Mad Cowboy Interview 05: Dr. Caldwell Esselstyn, Jr.
(Part 03 of 03)

M:  "I think your book's organization is excellent.  I've posted a Table of Contents on the Mad Cowboy website.  What intrigued me, too, is that you very carefully laid out the foundation for your argument through tight and methodical summaries.  The text is accessible --- you're not using an abstract academic vernacular that's incomprehensible to a lay person like myself.  It's almost like being taken by the hand and "guided" down the path to health.  Is this how you approached the matter with your patients?"

C:  "What I usually do as a first step is for two and a half hours I'll give them the background of the study.  Then I'll break away from the study and we'll go into the physiology of the disease and it's creation.  The most important illustration I share with them is showing how a "plaque" actually ruptures --- what is going on in there metabolically, because once they understand how a plaque can rupture, what forces it to and what creates it, then they understand what they have to do to make the metabolic changes so that cascade of events does not occur.  You may think that little changes are important, but let me tell you how very important little change is... you can think of it in this way:  suppose that you've got water at 33 degrees F.  What happens when that only goes down one degree?  You've got a force that is so strong it'll break up your sidewalk."

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  "I was noticed that the tone of your book is firm, but very gentle at the same time.  You effectively deal with any number of possible arguments to your conclusions and advice, while at the same time, and this is reflected also in the recipe and cooking advice section, there is this consistent tone of encouragement... you're not beating people over the head.   You may be a "compassionate authoritarian" of sorts!"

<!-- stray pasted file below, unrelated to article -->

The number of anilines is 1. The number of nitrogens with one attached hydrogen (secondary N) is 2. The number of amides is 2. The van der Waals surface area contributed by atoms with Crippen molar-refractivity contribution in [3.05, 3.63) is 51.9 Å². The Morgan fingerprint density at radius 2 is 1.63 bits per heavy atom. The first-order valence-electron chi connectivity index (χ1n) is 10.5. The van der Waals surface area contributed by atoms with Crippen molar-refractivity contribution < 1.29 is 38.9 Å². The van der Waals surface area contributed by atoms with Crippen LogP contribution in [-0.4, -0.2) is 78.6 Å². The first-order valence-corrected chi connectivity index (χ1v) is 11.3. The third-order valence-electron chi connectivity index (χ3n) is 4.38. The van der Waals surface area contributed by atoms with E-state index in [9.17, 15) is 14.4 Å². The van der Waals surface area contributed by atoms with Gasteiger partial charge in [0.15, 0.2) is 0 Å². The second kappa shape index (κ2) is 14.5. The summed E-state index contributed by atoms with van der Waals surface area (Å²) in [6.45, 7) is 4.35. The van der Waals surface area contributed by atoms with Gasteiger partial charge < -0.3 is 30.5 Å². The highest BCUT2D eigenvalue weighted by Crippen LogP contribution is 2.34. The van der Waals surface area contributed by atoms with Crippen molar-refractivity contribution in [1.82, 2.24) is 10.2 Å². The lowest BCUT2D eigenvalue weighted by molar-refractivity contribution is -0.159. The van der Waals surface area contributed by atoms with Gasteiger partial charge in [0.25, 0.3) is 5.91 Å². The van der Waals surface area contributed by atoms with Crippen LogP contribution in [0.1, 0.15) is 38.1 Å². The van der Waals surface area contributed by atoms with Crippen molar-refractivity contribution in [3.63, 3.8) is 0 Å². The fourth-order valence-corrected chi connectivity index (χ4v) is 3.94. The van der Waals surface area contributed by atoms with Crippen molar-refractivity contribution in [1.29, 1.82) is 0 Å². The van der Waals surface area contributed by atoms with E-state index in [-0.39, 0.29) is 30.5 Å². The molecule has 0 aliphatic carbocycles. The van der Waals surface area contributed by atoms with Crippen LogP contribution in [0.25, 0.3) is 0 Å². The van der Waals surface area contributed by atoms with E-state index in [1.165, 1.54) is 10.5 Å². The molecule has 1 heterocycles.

C:  (laughs)

M:  "It's hard to imagine how much went into getting this book out.  A lot of documentation, great set of media resources... recommended "safe food" section.  Clearly a lot of hard work and passion went into this effort.  Early in your life you won a Gold Medal at the Olympics.  Did that experience compare in some way to this work?"

C:  "In a way it does.  There's a little piece I wrote on the website in past few weeks about "from the Olympics to this study."  I think what the Olympics did, for me, in terms of this particular 20 year study... is learning that when the forces are pretty much against you and you're not given much of a chance, and yet you have a feeling that this is something that really ought to work, you dig in your heels and make absolutely certain that you're not going to be dissuaded.  I think the most important thing, at least in my lifetime, that you can discover about science more than perhaps sheer brilliance, is the willingness to be persistent when everything logically would indicate you may be correct.  I would think that sort of tenacity is a bit of a remnant from my athletic background."

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  "Do you find that people want to have to change --- you can lecture or try to convince them if there isn't that inherent desire.  As an example, I've some dear friends doing an "Atkins-style" diet and I want to scream.  You have to wait for them to come around?"

C:  "You could say that, although I think one of the things that brings people around very rapidly, that is thinking people, is education.  I'm not a great believer at all in trying denigrate the work of others at all.  Let's just say that when you have a program that advocates a program that is high in fat, high in meat and dairy, and denigrates the value of carbohydrates, I'm totally unaware that the author that you mentioned ever did any research that would indicate this is a nutritional profile that can arrest and reverse heart disease.  As a matter of fact, I've had experience with any number of patients who have tried that program and it left them filled with disease, and we were able to arrest and reverse it when they converted."